If you or someone you love is bitten by a black widow spider, you should seek immediate medical attention. You’ll likely feel muscle aches and nausea, but don’t panic. An emergency room doctor can help ensure that the black widow’s venom doesn’t cause serious damage.

What Are Black Widow Spiders’ Habits?

Like most spiders, black widows prefer the dark. They create irregularly shaped, messy webs in quiet corners, so you’ll likely spot a black widow in a dark corner of your garden shed or dry area of your kitchen. Black widows are solitary, and they’ll avoid noise and light whenever they can.

When reaching into dark places that you can’t see well, such as when you garden or clean, be sure to wear protective gloves. These spiders like to build their large webs near the ground and beneath protected ledges-just the sort of place you’d stick your hand into without thinking much.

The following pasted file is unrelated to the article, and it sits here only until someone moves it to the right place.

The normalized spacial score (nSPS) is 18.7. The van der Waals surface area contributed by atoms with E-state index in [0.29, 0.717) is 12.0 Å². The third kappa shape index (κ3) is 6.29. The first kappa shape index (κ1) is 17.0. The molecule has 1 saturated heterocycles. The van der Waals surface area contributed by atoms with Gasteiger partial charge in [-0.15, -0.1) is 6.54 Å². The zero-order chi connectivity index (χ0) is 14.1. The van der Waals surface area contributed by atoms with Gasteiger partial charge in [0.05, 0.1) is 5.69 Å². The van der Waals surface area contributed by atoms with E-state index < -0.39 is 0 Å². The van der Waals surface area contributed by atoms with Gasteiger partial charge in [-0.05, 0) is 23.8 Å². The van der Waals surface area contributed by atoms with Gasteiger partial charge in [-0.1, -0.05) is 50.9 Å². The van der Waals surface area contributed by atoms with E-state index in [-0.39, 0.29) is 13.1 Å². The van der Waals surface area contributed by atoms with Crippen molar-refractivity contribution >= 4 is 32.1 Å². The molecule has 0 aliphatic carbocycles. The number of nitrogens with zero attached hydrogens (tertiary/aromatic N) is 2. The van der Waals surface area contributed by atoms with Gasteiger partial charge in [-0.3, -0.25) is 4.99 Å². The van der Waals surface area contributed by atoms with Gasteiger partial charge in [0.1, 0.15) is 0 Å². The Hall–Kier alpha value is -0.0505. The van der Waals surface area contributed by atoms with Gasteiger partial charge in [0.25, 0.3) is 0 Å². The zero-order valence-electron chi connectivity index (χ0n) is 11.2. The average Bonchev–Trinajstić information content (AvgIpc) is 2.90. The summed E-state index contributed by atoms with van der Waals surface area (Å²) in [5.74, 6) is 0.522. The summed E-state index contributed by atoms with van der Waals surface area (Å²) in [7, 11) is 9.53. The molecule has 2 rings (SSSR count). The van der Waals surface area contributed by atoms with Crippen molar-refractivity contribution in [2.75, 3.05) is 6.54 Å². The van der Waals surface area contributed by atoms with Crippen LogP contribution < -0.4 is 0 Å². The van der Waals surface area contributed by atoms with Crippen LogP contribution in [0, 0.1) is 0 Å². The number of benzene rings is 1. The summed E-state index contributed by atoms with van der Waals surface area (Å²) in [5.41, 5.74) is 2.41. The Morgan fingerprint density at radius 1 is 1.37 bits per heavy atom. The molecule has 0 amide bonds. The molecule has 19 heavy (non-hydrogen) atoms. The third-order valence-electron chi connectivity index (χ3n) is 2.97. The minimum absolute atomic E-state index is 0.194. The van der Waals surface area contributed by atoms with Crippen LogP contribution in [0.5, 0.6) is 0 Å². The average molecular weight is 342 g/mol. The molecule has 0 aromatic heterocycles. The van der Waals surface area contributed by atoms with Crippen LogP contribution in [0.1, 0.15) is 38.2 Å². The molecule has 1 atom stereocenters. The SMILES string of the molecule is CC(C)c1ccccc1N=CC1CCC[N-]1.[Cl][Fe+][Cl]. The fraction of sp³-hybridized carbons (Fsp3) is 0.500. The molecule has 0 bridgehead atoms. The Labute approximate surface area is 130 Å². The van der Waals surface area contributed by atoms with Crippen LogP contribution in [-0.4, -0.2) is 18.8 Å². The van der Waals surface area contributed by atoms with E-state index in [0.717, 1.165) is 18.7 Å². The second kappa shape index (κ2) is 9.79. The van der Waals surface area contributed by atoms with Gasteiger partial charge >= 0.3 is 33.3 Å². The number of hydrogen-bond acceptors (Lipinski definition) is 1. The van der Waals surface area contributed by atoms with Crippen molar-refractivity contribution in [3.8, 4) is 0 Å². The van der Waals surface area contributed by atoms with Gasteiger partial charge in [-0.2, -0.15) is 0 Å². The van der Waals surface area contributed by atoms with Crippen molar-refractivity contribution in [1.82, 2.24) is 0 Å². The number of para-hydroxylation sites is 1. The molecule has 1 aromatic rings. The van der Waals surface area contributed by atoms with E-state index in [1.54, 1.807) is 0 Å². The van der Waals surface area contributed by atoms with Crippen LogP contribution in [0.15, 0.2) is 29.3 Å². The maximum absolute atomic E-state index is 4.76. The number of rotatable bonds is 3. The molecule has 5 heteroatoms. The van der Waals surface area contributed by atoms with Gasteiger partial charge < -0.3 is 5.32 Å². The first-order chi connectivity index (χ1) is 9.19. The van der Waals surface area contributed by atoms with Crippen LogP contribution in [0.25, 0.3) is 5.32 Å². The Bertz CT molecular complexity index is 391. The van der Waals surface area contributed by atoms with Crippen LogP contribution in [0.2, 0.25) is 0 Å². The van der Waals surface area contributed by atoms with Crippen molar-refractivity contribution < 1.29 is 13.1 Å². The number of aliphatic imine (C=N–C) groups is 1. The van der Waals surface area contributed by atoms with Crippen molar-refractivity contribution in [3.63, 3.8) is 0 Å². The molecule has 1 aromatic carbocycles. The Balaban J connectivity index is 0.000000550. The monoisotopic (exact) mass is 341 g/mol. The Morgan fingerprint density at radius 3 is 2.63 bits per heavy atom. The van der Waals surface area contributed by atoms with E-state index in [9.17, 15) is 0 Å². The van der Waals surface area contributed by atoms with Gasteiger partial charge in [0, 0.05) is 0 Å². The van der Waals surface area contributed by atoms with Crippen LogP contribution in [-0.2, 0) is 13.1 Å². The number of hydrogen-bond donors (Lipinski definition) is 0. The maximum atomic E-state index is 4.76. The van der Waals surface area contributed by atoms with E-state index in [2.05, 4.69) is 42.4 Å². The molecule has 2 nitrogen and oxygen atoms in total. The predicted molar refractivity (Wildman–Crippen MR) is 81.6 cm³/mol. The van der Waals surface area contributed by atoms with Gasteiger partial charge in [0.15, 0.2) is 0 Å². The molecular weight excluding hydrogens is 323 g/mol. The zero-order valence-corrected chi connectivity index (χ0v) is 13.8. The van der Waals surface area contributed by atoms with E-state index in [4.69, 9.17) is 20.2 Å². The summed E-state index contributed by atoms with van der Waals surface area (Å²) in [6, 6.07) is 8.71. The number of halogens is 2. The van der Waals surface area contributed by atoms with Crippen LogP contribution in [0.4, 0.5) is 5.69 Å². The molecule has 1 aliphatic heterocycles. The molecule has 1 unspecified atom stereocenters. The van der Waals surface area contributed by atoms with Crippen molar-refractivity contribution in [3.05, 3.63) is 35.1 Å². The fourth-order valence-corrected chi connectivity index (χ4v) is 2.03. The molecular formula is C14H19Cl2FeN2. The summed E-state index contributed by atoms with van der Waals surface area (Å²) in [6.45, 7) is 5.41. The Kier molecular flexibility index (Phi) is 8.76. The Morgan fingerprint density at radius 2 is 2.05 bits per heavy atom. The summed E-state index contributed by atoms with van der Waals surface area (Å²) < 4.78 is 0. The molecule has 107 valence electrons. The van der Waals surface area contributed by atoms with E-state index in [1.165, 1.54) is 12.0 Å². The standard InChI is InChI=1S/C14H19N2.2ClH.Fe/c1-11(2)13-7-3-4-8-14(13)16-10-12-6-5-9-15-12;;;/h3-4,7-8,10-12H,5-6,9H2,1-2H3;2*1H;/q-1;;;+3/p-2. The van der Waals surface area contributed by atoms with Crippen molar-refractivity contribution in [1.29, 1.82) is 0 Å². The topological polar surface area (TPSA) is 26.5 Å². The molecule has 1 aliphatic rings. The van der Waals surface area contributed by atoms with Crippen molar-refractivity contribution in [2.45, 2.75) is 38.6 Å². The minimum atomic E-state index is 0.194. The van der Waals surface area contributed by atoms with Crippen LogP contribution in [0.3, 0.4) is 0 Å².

What Should I Do About Black Widows?

If you spot a black widow in your home, your pest control company should be the first to know. Although black widow spiders are not aggressive, their bite can injure and even kill, so you need to live in a completely black-widow-free zone.

Brown Recluse Spiders

Below, we’ll talk about the brown recluse spider, its habits, and what you should do if you encounter one.

What Are the Dangers of Brown Recluse Spiders?

Brown recluse spiders are a light brown color with a dark mark on their backs. Because the shape looks a bit like a violin, these spiders are also called fiddle-back spiders. The average brown recluse spider is about the size of a US quarter (including its legs). However, in Utah, they’re known to be quite a bit larger-some adult spiders can even be nearly as large as the palm of your hand.